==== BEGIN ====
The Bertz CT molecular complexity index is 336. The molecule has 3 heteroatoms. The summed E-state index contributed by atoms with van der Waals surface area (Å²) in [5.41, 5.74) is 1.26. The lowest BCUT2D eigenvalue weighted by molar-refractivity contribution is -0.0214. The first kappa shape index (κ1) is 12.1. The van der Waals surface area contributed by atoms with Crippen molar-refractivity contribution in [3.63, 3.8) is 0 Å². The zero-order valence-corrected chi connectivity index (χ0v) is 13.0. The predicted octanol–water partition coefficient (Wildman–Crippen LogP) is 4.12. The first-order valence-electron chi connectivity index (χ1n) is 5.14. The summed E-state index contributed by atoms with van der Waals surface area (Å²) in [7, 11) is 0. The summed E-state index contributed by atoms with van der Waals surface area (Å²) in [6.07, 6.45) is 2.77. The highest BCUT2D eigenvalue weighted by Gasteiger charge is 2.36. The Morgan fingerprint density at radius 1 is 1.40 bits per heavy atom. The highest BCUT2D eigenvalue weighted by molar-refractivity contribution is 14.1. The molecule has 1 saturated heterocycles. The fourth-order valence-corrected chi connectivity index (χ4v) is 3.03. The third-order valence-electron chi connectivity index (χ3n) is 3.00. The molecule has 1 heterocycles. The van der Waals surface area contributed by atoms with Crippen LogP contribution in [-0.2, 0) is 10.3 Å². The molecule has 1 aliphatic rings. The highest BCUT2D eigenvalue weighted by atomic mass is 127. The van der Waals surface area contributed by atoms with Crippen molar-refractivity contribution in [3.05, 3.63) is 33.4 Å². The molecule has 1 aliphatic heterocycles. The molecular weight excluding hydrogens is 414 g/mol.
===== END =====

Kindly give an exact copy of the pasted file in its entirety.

The Bertz CT molecular complexity index is 336. The molecule has 3 heteroatoms. The summed E-state index contributed by atoms with van der Waals surface area (Å²) in [5.41, 5.74) is 1.26. The lowest BCUT2D eigenvalue weighted by molar-refractivity contribution is -0.0214. The first kappa shape index (κ1) is 12.1. The van der Waals surface area contributed by atoms with Crippen molar-refractivity contribution in [3.63, 3.8) is 0 Å². The zero-order valence-corrected chi connectivity index (χ0v) is 13.0. The predicted octanol–water partition coefficient (Wildman–Crippen LogP) is 4.12. The first-order valence-electron chi connectivity index (χ1n) is 5.14. The summed E-state index contributed by atoms with van der Waals surface area (Å²) in [7, 11) is 0. The summed E-state index contributed by atoms with van der Waals surface area (Å²) in [6.07, 6.45) is 2.77. The highest BCUT2D eigenvalue weighted by Gasteiger charge is 2.36. The Morgan fingerprint density at radius 1 is 1.40 bits per heavy atom. The highest BCUT2D eigenvalue weighted by molar-refractivity contribution is 14.1. The molecule has 1 saturated heterocycles. The fourth-order valence-corrected chi connectivity index (χ4v) is 3.03. The third-order valence-electron chi connectivity index (χ3n) is 3.00. The molecule has 1 heterocycles. The van der Waals surface area contributed by atoms with Crippen LogP contribution in [-0.2, 0) is 10.3 Å². The molecule has 1 aliphatic rings. The highest BCUT2D eigenvalue weighted by atomic mass is 127. The van der Waals surface area contributed by atoms with Crippen molar-refractivity contribution in [3.05, 3.63) is 33.4 Å². The molecule has 1 aliphatic heterocycles. The molecular weight excluding hydrogens is 414 g/mol.